Sriram Balasubramanian is a Journalist, voracious reader, avid Blogger, social enthusiast and a believer in excellence not mediocrity. With an inherent passion towards journalism and writing, he believes in playing the "Straight Drive" all the time. Besides this, he has a MS in Engineering Management and has played Chess for Singapore.
Elderly people's plight in India
Posted on: 04:31 PM IST Oct 02, 2012 IST
The International day for elderly people was celebrated across India yesterday. It was an occasion to reflect on the status of the elderly in India and how they have been take care of by both the state and the individuals. Even a glance at the statistics, leaves one not only perplexed but alarmed at the state of the elderly in India. On Gandhi Jayanti, it is pertinent to ask where are the Gandhian ideas in us?
It is expected, according to the World Population Prospects: The 2010 Revision, that the number of elderly people in the country is likely to increase to 320 million by 2050. This is expected to increase from 88 million people in 2009. The population of elderly is expected to increase by 360 percent from 2000 to 2050. The latest report from Health Age India states that one in three elderly people are abused in the country. In addition, the report also states that 50 percent of the abuse comes within the family and in 56 percent of the cases, the abuse was from the son. In one of the leading metros, only 52.7 percent of children assist their elderly parents during sickness. The number of old age homes have exponentially increased across the country and more importantly, there are large number of elderly people in the country who can neither go to an old age home nor live in peace within their homes. Do they deserve such treatment?
In a rapidly materialistic society, parents seem to have become liabilities and not assets. The modern urban population is so consumed with accumulation of their own personal needs; there is neither time nor space for them to share with their parents. In most cases, the intent seems to be there on the children but the priorities are skewed, giving preference to social stigmas and compulsions. Since society has set money as a benchmark for everything, that is the only thing that seems to be the barometer for a lot of young adults. These are cases that have lower priorities for parents in their day to day activities. However, the cases of abuse are to, put it simply, appalling.
The statistics show that one in 3 is abused among the aged population. How despicable is that to even read? Gratitude seems to be thrown into the dustbin and by these numbers; there is a trend to suggest that their presence is a major liability to the children in today's world. There are large number of cases in which parents are abused for family wealth and ancestral property. Make no mistake, this is not only the younger generation, this includes the generation that is in their late 40's or 50's who are architects of this mess that you see. If the mid age generation sets such a benchmark, what about the younger ones? At the root of these issues is an inability to handle economic growth with equanimity and grace.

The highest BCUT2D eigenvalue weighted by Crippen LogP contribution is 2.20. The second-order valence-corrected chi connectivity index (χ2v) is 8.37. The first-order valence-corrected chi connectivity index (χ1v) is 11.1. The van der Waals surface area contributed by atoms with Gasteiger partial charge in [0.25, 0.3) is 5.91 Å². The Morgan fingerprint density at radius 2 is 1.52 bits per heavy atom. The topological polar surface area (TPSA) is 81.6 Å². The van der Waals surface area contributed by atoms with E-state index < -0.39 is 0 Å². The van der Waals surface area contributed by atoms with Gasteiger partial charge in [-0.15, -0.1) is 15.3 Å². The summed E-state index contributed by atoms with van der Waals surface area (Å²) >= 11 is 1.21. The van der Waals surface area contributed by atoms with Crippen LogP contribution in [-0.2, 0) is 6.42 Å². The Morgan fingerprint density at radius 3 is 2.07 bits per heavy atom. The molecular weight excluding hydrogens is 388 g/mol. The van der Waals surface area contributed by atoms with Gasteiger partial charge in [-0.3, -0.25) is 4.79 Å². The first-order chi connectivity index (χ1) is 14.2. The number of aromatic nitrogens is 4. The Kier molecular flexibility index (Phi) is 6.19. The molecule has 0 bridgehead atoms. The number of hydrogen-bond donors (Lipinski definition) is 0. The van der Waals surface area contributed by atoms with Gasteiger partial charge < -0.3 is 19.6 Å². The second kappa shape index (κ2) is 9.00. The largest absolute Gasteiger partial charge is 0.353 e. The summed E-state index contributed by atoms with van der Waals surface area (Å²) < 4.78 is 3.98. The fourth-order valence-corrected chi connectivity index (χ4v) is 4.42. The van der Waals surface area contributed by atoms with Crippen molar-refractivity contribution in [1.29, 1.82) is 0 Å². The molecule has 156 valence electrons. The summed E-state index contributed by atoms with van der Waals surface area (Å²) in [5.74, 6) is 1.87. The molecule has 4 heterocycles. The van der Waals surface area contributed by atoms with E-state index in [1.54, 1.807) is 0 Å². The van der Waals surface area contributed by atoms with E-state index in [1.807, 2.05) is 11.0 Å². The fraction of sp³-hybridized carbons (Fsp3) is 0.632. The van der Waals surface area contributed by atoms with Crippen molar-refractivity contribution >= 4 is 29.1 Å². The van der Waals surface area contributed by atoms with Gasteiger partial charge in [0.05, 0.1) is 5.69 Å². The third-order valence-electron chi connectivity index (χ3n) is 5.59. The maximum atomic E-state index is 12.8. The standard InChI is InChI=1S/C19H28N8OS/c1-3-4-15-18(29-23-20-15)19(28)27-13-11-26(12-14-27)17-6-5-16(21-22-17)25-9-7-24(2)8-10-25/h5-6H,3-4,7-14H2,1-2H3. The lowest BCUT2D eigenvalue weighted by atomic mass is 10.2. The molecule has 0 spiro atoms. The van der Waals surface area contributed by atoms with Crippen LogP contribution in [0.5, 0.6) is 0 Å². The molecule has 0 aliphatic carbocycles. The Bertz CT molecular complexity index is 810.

As much as we have liberalized economically, our systems are not in place that can support the elderly. Neither the state is willing to provide them support nor are individuals willing to support. Unlike developed economies, which have structured old age recuperation mechanisms, we don't have anything of that sort. There is no major plan to deal with senior citizens and the families, based on the statistics, seem to be abdicating their responsibilities. While it is important that everyone works in the family, isn't it also equally important to ensure the elderly are taken care of in an appropriate manner? Shouldn't someone in the family assist either financially or physically to ensure they are taken care of properly?
Having said all this, I have to acknowledge that there are families who do take care of their parents and elderly with great care. This is something that is inherent in a large number of families that I have personally seen. However, as much as I would hate to believe the numbers, the facts seems to be startling with regards to how the elderly are neglected by society at large. It is high time the state brings about policies that assist the elderly in a more large scale manner and it is imperative that the children of the elderly don't discard them like perishable commodities. The older generation is the source of all the comfort that the younger generation has, it is their hard work and values that have propelled the citizens to what they are today.
Sometimes, despite my optimism, I do wonder whether we do follow what people like Gandhi had preached. Looking at the state of elderly in the country, especially in educated urban India, some of Gandhi's ideas seem to have disappeared out of the balcony.
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